Cynics might joke that the stress of teaching in the late 1990s has rendered staff doolally. Others might ask for the recipe that produces this permanent smile and makes people feel so good.
The transformation has been achieved thanks to a radical new development programme called The Learning Game, which aims to reach deep within teachers and pupils to boost confidence and achievement levels.
It may sound like psychobabble - a topic for a chic magazine that has no business in the world of education. But, it has the endorsement in its foreword of John MacBeath - a member of the Government's task force on standards.
Professor MacBeath, director of the Quality in Education Centre at Strathclyde University, who acted as consultant to The Learning Game, denies that it is a lightweight package. He says it took 18 months of hard graft to develop and is "grounded in good research".
At a cursory glance the brightly-coloured package with jolly cartoon characters and graphics may appear lightweight (the first folder costs pound;245 plus VAT, including the licence to reproduce materials, and there are three more to come). But for teachers juggling many different demands on their time, the presentation has the major advantage of zest, simplicity and clarity.
Professor MacBeath says the package does much more than simply reinforce the "be positive" message. He says: "It doesn't work, doesn't last if you just say be positive. You have to go down very deep into the way children think of themselves and how to undo it and raise expectations. You have to do a lot of work. It takes a long time and sophisticated techniques.
"Far from being simplistic, The Learning Game is very radical. You have to work together to help make children more intelligent. We used to think intelligence was something you were born with, not something you could do something about."
The need for such a programme in Scottish schools is great, he says. "Scottish culture means to be rather negative. For five to 10 years, children are being told they are thick and will not make something of themselves."
Professor MacBeath predicts that although there will be cynics and subversives, most staff will warm to the programme. "The great strength of teachers in this country is that they have that spark of creativity and spontaneity. This has lots of ideas that teachers can build on and adapt to their own classroom."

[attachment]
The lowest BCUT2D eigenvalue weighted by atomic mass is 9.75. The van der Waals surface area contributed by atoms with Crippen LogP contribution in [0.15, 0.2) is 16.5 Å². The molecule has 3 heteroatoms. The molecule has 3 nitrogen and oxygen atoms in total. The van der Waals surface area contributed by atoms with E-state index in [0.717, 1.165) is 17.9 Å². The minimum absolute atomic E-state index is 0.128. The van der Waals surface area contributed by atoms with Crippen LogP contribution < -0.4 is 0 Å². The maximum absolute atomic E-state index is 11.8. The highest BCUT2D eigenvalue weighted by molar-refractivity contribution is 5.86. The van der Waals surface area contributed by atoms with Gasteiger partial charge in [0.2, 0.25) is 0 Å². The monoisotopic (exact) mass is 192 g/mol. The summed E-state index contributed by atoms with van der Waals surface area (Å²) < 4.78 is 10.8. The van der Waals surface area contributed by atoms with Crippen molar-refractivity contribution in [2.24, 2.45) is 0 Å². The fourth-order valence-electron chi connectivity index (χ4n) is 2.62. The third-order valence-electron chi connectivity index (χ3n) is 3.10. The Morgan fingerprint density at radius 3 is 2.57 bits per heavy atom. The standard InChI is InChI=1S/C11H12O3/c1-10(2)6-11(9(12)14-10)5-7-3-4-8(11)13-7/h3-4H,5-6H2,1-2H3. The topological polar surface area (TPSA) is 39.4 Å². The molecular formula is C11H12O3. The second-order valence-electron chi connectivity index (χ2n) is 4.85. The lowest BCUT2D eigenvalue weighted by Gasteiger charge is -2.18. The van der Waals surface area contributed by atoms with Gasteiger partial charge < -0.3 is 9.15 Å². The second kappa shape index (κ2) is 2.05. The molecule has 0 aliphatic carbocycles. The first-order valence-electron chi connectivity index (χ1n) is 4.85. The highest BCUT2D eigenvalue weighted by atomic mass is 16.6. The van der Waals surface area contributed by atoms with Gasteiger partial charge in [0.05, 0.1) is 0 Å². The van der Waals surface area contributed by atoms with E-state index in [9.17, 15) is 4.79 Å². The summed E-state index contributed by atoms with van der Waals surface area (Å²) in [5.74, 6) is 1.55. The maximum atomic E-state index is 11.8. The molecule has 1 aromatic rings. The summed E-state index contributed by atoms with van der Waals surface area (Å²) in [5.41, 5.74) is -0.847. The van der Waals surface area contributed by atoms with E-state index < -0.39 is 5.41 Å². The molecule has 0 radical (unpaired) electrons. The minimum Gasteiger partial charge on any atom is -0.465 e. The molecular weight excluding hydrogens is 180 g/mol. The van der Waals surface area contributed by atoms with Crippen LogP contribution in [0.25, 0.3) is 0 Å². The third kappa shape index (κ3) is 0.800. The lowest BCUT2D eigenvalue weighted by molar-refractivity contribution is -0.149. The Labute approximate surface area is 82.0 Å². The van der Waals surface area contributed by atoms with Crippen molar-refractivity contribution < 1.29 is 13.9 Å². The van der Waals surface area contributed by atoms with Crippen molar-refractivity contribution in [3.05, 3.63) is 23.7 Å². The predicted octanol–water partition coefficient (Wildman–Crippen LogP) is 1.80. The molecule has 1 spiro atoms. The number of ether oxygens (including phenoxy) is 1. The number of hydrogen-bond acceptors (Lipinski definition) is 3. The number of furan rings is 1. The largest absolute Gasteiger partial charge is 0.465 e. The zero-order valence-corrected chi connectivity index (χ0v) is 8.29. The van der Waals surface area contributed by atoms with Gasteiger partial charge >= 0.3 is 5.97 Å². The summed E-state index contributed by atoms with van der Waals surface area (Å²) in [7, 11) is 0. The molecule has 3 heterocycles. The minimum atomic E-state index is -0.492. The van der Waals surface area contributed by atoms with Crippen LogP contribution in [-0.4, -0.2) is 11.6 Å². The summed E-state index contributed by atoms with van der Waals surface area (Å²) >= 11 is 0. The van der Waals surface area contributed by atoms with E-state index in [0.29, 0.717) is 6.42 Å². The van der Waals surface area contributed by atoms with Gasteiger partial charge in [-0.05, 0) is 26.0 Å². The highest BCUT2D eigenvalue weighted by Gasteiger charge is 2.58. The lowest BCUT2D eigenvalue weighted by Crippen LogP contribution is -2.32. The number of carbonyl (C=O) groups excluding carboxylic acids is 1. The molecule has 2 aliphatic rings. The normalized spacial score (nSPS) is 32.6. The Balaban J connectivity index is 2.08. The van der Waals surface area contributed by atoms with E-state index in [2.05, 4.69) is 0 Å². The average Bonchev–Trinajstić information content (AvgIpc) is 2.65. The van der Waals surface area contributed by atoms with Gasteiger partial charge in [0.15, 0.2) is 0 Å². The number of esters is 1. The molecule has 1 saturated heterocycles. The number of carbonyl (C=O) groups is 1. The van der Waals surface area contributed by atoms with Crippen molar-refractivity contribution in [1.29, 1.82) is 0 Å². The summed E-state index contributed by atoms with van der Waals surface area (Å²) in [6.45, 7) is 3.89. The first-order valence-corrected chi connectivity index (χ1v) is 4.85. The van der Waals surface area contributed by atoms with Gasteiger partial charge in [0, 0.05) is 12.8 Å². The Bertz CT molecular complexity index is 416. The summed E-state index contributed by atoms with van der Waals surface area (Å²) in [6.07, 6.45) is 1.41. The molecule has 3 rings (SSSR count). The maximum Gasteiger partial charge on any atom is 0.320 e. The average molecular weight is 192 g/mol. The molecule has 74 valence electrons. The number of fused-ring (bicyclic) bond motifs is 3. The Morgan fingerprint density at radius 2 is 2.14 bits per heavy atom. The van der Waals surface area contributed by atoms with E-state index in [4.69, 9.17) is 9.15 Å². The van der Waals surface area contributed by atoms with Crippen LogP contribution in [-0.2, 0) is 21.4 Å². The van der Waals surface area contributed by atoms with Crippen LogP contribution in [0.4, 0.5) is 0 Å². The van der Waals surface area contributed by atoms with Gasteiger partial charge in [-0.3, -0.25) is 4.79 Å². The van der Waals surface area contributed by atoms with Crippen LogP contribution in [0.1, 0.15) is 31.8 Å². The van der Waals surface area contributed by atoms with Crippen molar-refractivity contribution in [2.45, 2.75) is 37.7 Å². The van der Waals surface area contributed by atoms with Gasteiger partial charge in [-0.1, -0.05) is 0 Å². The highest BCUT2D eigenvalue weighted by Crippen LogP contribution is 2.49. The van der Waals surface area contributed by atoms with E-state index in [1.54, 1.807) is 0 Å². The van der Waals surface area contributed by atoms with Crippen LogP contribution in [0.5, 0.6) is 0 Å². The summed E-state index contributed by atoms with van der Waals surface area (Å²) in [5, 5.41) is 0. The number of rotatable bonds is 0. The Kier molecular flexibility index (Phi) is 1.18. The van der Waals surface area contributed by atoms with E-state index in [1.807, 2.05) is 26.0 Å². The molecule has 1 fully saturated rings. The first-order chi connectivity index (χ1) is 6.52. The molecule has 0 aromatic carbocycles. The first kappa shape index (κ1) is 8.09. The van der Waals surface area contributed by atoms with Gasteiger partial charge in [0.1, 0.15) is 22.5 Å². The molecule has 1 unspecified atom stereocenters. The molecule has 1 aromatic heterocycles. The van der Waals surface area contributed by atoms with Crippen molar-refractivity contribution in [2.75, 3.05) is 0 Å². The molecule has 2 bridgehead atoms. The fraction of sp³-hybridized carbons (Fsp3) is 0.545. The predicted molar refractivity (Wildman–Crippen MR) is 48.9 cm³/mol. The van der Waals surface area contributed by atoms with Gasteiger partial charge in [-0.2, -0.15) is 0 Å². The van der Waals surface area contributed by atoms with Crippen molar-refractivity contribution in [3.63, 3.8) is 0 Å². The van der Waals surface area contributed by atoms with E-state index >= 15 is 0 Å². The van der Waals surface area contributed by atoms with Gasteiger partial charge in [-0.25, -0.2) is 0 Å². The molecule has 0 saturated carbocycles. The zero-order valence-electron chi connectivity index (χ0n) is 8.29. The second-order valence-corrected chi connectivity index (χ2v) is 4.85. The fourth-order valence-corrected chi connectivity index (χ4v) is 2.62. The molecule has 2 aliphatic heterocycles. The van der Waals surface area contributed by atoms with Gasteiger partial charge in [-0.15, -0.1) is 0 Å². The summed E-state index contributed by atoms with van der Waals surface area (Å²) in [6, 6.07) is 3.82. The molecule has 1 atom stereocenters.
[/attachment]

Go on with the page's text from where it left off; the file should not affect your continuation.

Founder and programme director Norma Black stresses that The Learning Game does not produce instant results and it has to be backed up with academic rigour to raise children's concrete achievements.
Self-evaluation by Govan pupils who piloted the course designed for upper primary and lower secondary in personal and social development time over an eight-week period, indicated a 10 per cent increase in confidence.
Mrs Black, a former Cumbernauld primary teacher, developed the package from a weekend course for children called Mindstore Discovery, which she has run for the past eight years. She hopes it will reach the children whose parents cannot afford pound;150 weekends.
She also hopes it will be a rewarding experience for teachers who find it difficult to reach children who stunt their personalities and life chances by stonewalling. It is designed to reach a part of the pupils that other lessons don't reach, in the hope of raising their expectations and helping them to achieve their full potential.
The people behind The Learning Game are sensitive about any mention of Mrs Black's other half - Jack Black of Mindstore, who has attracted controversy over his lectures to sports people and businesses. The Learning Game is published by Mindstore Discovery, which wishes to be seen as a separate organisation, guided by Norma Black and Professor MacBeath.
Further information from The Learning Game, Mindstore Discovery, 36 Speirs Wharf, Port Dundas, Glasgow G4 0141 333 9393, fax 0141 333 9633.